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					Case study
Nidhi bhatt

Case study
A four-month-old infant that had been admitted to Hospital earlier in the day. The baby's parents had brought young boy to the emergency room because he had been suffering from a chronic cough with mucous secretion and Fatty diarrhea for almost a week. In addition, they said that sometimes would "wheeze" a lot more than they thought was normal for a child with a cold. Their pediatrician had told them that child had a cold and would be better in a few days.
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Upon arriving at the emergency room, the attending pediatrician detected a possible ear infection and noted that salt crystals were present on his skin. Chest auscultation revealed the presence of rhonchi in the right upper lobe (RUL) of the lung. Abdominal examination reveled meconeum ileus The attending pediatrician had admitted immediately and called a pediatric pulmonologist and genetic advisor to talk to the parents Lab diagnosis of the Mucus revealed non-lactose fermenting colonies, oxidase positive, a typical metallic sheen of the growth on TSI agar, coupled with the blue-green pigment on ordinary nutrient agar and fruity aroma.

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Questions
What is the disease child is suffering from?  What is the cause of the disease?  How do you confirm the diagnosis?  What are the complications of the disease and systems involved?  Which Microorganism is involved With CF?  What is the Treatment?
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Differential diagnosis
Bronchitis  Asthma  Infectious Diarrhea  Cystic Fibrosis
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conclusion

Cystic Fibrosis

What is cystic fibrosis
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Cystic fibrosis or mucoviscoidosis is a hereditary disease that affects mainly the exocrine (mucus) glands of the lungs, liver, pancreas, and intestines, and Urogenital system causing progressive disability due to multisystem failure

What is the Genetic Defect
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Cystic fibrosis occurs when there is a mutation in the CFTR gene. The protein created by this gene is anchored to the outer membrane of cells in the sweat glands lungs, pancreas, and other affected organs. The Cl channel is primarily responsible for controlling the movement of chloride from inside to outside of the cell. When the CFTR protein does not work, chloride is trapped inside the cell in the lung and outside in the skin.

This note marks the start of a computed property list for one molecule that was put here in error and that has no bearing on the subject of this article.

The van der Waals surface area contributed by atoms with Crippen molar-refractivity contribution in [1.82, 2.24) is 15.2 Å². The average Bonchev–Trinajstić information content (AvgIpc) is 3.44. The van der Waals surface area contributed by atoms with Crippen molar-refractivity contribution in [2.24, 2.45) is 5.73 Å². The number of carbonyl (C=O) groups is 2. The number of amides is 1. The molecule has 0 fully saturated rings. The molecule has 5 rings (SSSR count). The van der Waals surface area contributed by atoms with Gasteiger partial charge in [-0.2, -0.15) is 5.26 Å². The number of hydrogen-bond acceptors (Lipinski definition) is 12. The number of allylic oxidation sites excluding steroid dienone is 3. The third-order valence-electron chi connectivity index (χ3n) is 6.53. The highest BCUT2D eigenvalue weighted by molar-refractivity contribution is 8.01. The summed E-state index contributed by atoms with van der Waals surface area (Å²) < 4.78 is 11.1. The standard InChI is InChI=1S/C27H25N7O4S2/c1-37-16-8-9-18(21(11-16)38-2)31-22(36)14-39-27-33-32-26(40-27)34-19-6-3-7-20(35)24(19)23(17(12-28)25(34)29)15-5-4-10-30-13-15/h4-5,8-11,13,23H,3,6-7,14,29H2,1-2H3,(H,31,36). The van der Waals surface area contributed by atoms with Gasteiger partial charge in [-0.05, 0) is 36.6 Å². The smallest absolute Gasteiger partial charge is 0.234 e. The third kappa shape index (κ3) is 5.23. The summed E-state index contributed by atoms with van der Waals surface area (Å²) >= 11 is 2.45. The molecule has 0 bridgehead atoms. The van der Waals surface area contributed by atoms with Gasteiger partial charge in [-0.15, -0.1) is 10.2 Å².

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Theory suggests that the lack of chloride exodus through the CFTR protein leads to the accumulation of more viscous, nutrient-rich mucus in the lungs that allows bacteria to hide from the body's immune system.

CFTR Receptor

How do you confirm the Diagnosis
Salt test  Due to the failure of Na-Cl channel there is combination of sodium and chloride which creates the salt in extra cellular space, which is lost in high amounts in the sweat of individuals with CF. This lost salt forms the basis for the sweat test. 2. Meconeum ileus 3. lab diagnosis if microorganism involved
1.

What are the complications and System involved?
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System involved
Respiratory System  Gastrointestinal tract  Urogenital system
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 Infections are the commonest complication for all system

Systems involved

Microorganism Involved
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Pseudomonas aeruginosa
This organism can cause infections anywhere in the body, but urinary tract infections, pneumonia in cystic fibrosis and wounds.  severe external otitis  other skin lesions like Ecthyma gangrenosum  osteochondritis of foot  Corneal infection in contact lens users
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A word about P. aeruginosa
Lactose Non-fermenter  Oxidase positive  Grow in water containing only traces of nutrients  Produce two pigments: Pyocyanin pyoverdin
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Treatment
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For cystic fibrosis without infection
Intrapulmonary percussive ventilator  Biphasic Ventilators
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Infection with P. aeruginosa
 Antipsudomonal  Ticarcillin  Piperacillin  Gentamicin or

penicillin

amikacin (aminoglycoside)

Treatment
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For diarrhea Fluid and Electrolyte

Gene therapy  Hormone therapy
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posted:9/29/2008
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